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Fitness Focus Copy-and-Share: Strength Training

Thompson, Dixie L. Ph.D., FACSM

ACSM's Health & Fitness Journal: January-February 2008 - Volume 12 - Issue 1 - p 4
doi: 10.1249/01.FIT.0000298466.37630.45
Departments: Fitness Focus Copy-and-Share

This copy-and-share column provides practical information on strength training.

Dixie L. Thompson, Ph.D., FACSM, is the director of the Center for Physical Activity and Health and a professor in the Department of Exercise, Sport, and Leisure Studies at the University of Tennessee, Knoxville.

Strength training, weightlifting, and resistance exercise are terms for the use of techniques to improve muscular fitness. Many types of exercises can be used to improve strength. Some examples include traditional weightlifting exercises using barbells, exercises like push-ups that do not require equipment, and strengthening exercises that use resistance bands. In each case, the person performing the exercise is causing the muscle to work against a resistance that will lead to muscular adaptations and increases in strength. Traditionally, strength training was common primarily among athletes and bodybuilders. However, the value of strength training is now recognized for almost everyone, and benefits go well beyond increasing strength.

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Muscles get stronger when they work against a resistance greater than they normally encounter. For competitive and recreational athletes, this may result in improved performance, but increases in strength also can provide important benefits for everyday life. For example, having greater strength will make common chores like lifting boxes less taxing. For older adults, the ability to lift and carry a bag of groceries will help maintain functional independence. Research has shown that even people older than 90 years can still develop muscular strength when they perform regular strengthening exercises. Strength training also has a positive impact on bone health. In younger people, regular strength training can increase bone formation. Although bone is lost through the aging process, strength training can slow this loss. Achieving and maintaining good bone strength is important for avoiding osteoporosis and lowering fracture risk. Evidence also suggests that regular resistance exercise can be beneficial in helping to control blood glucose levels, an indicator of diabetes.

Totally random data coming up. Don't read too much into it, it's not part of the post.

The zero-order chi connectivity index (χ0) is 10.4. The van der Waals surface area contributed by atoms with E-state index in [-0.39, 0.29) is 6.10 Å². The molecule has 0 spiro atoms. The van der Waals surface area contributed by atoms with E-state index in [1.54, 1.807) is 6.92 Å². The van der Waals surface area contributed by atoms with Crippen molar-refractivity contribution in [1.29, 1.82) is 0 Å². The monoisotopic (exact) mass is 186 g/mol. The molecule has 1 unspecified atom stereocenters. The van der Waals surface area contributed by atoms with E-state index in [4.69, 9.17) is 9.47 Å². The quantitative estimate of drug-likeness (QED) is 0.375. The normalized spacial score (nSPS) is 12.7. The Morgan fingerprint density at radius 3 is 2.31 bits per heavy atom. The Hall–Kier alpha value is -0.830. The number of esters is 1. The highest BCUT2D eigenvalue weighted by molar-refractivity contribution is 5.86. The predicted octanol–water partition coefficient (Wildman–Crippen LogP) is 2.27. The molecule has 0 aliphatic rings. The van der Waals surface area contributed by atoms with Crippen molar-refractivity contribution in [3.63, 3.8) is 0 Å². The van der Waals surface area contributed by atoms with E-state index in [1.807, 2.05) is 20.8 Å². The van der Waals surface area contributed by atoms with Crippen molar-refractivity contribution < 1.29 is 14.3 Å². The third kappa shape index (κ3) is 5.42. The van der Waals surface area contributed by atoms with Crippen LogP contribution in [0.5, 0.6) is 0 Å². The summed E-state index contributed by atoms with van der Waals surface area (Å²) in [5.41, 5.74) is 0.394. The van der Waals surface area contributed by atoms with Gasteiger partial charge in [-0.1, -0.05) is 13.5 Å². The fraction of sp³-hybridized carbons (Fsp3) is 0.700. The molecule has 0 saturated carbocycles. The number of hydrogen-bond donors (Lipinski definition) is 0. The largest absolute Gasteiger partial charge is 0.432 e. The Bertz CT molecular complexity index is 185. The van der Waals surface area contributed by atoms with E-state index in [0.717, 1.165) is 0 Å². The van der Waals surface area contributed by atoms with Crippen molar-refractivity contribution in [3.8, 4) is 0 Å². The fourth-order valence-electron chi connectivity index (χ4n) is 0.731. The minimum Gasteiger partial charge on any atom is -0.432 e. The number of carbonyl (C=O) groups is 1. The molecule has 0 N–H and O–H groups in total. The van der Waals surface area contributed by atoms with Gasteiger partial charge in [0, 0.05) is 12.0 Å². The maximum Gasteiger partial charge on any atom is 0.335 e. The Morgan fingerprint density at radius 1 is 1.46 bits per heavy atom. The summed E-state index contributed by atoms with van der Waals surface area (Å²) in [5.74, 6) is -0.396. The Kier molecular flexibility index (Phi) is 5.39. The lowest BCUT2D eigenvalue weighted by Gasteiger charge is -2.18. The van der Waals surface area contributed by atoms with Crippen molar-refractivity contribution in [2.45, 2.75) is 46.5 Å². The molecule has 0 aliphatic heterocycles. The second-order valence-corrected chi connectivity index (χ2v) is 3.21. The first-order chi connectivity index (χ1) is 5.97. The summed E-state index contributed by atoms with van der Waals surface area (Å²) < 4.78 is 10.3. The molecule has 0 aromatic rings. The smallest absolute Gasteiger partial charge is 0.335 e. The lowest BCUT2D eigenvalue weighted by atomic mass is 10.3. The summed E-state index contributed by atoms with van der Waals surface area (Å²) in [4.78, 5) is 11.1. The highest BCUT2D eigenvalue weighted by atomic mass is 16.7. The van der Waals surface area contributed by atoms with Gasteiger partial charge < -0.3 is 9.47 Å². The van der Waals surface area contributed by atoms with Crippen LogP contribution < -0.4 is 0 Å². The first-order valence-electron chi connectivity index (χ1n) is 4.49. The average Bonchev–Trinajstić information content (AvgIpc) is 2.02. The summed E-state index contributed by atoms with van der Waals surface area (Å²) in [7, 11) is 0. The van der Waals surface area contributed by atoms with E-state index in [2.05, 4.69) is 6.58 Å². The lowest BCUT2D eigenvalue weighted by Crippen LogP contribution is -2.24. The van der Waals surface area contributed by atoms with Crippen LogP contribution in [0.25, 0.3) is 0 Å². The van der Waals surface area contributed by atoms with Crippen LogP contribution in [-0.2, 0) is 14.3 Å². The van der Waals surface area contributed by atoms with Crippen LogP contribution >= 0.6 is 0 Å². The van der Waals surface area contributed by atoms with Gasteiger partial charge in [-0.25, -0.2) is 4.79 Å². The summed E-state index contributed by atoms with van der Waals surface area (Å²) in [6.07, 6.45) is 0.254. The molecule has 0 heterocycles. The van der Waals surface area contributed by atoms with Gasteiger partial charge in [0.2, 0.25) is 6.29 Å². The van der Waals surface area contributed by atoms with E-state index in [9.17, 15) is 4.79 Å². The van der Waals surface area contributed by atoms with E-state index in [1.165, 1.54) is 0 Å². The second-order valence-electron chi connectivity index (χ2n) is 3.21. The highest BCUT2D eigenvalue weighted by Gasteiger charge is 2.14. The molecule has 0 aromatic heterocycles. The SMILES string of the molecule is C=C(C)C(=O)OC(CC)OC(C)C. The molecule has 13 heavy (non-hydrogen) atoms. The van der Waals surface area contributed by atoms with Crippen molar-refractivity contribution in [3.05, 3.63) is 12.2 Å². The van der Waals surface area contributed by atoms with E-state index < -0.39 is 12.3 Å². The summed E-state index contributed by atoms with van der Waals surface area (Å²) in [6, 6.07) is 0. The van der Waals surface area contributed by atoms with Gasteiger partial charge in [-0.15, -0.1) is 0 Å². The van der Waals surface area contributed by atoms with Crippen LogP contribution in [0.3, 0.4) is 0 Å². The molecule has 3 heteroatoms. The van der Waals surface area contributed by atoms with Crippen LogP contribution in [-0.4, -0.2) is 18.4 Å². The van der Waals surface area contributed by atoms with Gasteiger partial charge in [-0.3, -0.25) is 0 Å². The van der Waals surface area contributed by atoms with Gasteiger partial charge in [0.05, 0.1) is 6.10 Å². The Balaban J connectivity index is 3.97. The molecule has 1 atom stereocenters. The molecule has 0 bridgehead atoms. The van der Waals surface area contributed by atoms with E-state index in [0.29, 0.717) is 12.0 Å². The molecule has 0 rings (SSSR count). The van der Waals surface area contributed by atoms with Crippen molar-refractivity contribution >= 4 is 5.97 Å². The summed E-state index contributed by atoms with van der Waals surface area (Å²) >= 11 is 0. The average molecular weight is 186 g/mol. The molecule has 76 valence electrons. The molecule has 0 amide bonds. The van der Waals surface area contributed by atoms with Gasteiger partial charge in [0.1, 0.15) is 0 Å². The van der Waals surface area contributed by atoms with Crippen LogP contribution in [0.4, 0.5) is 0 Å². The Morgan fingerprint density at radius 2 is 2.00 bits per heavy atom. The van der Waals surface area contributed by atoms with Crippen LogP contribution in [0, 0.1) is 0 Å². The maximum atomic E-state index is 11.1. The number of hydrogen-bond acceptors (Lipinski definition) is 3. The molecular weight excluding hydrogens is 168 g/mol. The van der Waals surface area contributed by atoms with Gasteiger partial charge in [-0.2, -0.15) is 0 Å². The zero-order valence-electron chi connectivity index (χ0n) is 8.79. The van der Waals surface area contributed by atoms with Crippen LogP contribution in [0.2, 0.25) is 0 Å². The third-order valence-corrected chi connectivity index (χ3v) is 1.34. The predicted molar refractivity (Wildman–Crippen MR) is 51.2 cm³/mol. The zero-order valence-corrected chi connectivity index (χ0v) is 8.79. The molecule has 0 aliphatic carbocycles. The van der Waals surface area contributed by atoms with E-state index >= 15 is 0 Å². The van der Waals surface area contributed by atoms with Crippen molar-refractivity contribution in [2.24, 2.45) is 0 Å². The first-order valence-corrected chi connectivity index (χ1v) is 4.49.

There is controversy about the role of strength training for weight loss. The types of strength training programs that most adults perform do not burn a great deal of calories and thus are less advantageous than aerobic activity for creating a caloric deficit. But muscle is a metabolically active tissue, and a person with more muscle will have a higher metabolic rate. There also is some evidence that lifting weights when dieting will help minimize the loss of bone.

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The American College of Sports Medicine (ACSM) recommends that adults engage in muscle-building exercises on at least two nonconsecutive days each week. Individuals should perform 8 to 10 exercises in some combination of upper body, lower body, and core (abdomen and back) activities. The number of repetitions to complete with each exercise is dependent on goals, but 8 to 12 repetitions is the standard recommendation. Generally, more weight, and thus fewer repetitions, will yield greater increases in strength. Less weight and more repetitions will develop muscular endurance. Some warm-up activities (i.e., light aerobics and stretching) are recommended before beginning a strengthening session. Taking time to warm up will lower your chance of injuries and improve your muscles' ability to perform the exercises. If you have joint problems, high blood pressure, or cardiovascular disease, it is best to consult your physician before beginning a weightlifting program.

A fitness professional can help you select exercises and develop a program that will be best for your individual needs. You also can gather more information about strength training from the ACSM Web site ( Look for the downloadable brochures under the Resources for the General Public link.

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© 2008 American College of Sports Medicine